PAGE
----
One tomato plant needs at least a five gallon bucket sized pot (not at first when it is a teeny baby, but will need to be up-potted to it). Some people say 15 gallon size is better. It needs to be staked or caged. And it needs full sun; it is not a windowsill plant.
I think the worm you are talking about is the hornworm?
Despite how big it is, it is surprisingly hard to spot on the plant, blends right in.
Basil around your plant may help a little, but is certainly no guarantee against them.
What helps more is to have flowers planted around your garden that have nectar in tiny florets. This includes sweet alyssum, buckwheat, dill, fennel and other carrot family plants when flowering, yarrow, tansy, chamomile, feverfew, catnip, lemon balm, and other mint family flowers, and others. These flowers attract and feed adult braconid wasps (tiny and stingless, you will probably never see them) which parasitize the hornworms. If you ever see a hornworm looking like this:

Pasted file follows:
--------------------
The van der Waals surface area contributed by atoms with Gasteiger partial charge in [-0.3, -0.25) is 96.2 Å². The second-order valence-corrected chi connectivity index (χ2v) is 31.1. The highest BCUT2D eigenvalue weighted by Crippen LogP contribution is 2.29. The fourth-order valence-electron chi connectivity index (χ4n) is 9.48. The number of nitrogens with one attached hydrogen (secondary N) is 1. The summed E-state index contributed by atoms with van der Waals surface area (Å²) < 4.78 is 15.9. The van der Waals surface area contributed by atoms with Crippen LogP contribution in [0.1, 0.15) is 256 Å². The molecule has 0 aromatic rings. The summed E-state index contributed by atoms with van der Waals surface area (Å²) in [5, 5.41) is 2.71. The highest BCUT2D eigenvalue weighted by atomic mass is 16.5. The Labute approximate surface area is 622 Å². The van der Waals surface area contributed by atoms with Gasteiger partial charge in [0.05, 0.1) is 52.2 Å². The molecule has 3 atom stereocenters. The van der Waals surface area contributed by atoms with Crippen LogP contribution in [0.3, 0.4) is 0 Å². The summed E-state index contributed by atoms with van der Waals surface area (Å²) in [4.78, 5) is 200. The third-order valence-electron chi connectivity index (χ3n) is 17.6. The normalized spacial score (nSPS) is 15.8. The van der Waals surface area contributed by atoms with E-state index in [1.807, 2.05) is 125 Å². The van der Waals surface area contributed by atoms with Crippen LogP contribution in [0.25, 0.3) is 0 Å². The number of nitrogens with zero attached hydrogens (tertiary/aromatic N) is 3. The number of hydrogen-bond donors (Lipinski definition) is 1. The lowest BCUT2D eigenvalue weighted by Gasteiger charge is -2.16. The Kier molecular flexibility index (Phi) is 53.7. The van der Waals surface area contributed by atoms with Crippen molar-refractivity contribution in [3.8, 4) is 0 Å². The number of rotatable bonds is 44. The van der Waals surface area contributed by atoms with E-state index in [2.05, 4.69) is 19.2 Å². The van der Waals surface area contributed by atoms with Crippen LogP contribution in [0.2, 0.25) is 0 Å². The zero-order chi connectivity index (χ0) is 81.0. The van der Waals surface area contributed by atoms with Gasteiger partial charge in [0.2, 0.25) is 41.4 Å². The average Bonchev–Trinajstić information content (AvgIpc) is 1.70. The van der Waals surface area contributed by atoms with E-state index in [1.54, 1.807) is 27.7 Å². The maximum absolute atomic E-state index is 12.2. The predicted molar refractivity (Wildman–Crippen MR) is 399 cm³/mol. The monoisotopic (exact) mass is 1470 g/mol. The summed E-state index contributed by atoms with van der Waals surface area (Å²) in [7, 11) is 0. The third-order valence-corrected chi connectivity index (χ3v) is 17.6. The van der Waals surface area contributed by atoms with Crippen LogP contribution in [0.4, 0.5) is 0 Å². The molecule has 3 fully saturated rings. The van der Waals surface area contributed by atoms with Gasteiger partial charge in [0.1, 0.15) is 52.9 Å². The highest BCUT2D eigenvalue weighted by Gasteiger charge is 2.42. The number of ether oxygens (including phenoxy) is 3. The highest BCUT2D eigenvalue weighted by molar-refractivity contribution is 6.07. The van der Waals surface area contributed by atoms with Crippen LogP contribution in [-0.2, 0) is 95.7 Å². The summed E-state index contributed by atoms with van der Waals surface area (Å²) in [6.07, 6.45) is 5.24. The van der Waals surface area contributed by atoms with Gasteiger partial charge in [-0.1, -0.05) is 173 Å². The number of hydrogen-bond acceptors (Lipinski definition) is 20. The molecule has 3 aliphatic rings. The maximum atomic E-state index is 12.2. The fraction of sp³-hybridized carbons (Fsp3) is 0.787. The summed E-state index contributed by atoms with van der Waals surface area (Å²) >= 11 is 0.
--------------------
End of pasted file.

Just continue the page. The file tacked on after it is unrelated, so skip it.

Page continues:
leave it alone. The white things are the cocoons of the wasp larvae. The hornworm is now dead or dying and the adult wasps will emerge from the cocoons to be the next generation.
It's late in the season for this strategy to be of use to you now, but start planting appropriate flowers now, so next season you will have lots of flowers and lots of braconids.